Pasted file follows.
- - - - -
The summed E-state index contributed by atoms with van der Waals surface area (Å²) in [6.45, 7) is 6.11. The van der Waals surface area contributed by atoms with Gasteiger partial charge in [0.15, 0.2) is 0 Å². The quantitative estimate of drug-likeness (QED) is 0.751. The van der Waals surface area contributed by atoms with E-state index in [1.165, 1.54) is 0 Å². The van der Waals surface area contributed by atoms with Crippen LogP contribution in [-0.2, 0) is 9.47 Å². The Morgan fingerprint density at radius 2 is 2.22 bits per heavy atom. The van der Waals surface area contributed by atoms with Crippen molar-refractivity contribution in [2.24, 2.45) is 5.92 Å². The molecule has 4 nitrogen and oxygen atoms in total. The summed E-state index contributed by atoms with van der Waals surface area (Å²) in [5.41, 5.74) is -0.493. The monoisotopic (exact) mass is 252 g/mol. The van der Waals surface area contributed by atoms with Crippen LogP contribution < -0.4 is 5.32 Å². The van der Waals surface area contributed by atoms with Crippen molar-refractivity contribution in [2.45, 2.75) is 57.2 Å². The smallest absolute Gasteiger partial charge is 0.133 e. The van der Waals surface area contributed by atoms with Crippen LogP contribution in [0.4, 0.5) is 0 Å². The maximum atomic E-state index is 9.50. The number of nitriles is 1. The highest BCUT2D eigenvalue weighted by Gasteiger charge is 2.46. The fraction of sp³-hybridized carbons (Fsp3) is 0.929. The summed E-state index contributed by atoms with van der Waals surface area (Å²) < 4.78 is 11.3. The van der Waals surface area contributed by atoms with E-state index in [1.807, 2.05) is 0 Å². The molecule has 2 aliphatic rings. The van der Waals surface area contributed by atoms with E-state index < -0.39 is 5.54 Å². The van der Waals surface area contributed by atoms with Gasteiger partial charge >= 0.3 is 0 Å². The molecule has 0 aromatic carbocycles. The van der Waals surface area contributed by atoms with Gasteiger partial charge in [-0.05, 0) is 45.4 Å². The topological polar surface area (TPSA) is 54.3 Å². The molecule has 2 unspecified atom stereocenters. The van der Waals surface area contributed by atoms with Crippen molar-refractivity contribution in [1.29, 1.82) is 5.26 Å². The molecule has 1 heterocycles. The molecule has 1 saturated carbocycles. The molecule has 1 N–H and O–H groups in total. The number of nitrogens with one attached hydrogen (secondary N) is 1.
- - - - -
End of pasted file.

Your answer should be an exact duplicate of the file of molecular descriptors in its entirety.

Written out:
The summed E-state index contributed by atoms with van der Waals surface area (Å²) in [6.45, 7) is 6.11. The van der Waals surface area contributed by atoms with Gasteiger partial charge in [0.15, 0.2) is 0 Å². The quantitative estimate of drug-likeness (QED) is 0.751. The van der Waals surface area contributed by atoms with E-state index in [1.165, 1.54) is 0 Å². The van der Waals surface area contributed by atoms with Crippen LogP contribution in [-0.2, 0) is 9.47 Å². The Morgan fingerprint density at radius 2 is 2.22 bits per heavy atom. The van der Waals surface area contributed by atoms with Crippen molar-refractivity contribution in [2.24, 2.45) is 5.92 Å². The molecule has 4 nitrogen and oxygen atoms in total. The summed E-state index contributed by atoms with van der Waals surface area (Å²) in [5.41, 5.74) is -0.493. The monoisotopic (exact) mass is 252 g/mol. The van der Waals surface area contributed by atoms with Crippen LogP contribution < -0.4 is 5.32 Å². The van der Waals surface area contributed by atoms with Crippen molar-refractivity contribution in [2.45, 2.75) is 57.2 Å². The smallest absolute Gasteiger partial charge is 0.133 e. The van der Waals surface area contributed by atoms with Crippen LogP contribution in [0.4, 0.5) is 0 Å². The maximum atomic E-state index is 9.50. The number of nitriles is 1. The highest BCUT2D eigenvalue weighted by Gasteiger charge is 2.46. The fraction of sp³-hybridized carbons (Fsp3) is 0.929. The summed E-state index contributed by atoms with van der Waals surface area (Å²) < 4.78 is 11.3. The van der Waals surface area contributed by atoms with E-state index in [1.807, 2.05) is 0 Å². The molecule has 2 aliphatic rings. The van der Waals surface area contributed by atoms with E-state index < -0.39 is 5.54 Å². The van der Waals surface area contributed by atoms with Gasteiger partial charge >= 0.3 is 0 Å². The molecule has 0 aromatic carbocycles. The van der Waals surface area contributed by atoms with Gasteiger partial charge in [-0.05, 0) is 45.4 Å². The topological polar surface area (TPSA) is 54.3 Å². The molecule has 2 unspecified atom stereocenters. The van der Waals surface area contributed by atoms with Crippen molar-refractivity contribution in [1.29, 1.82) is 5.26 Å². The molecule has 1 heterocycles. The molecule has 1 saturated carbocycles. The molecule has 1 N–H and O–H groups in total. The number of nitrogens with one attached hydrogen (secondary N) is 1.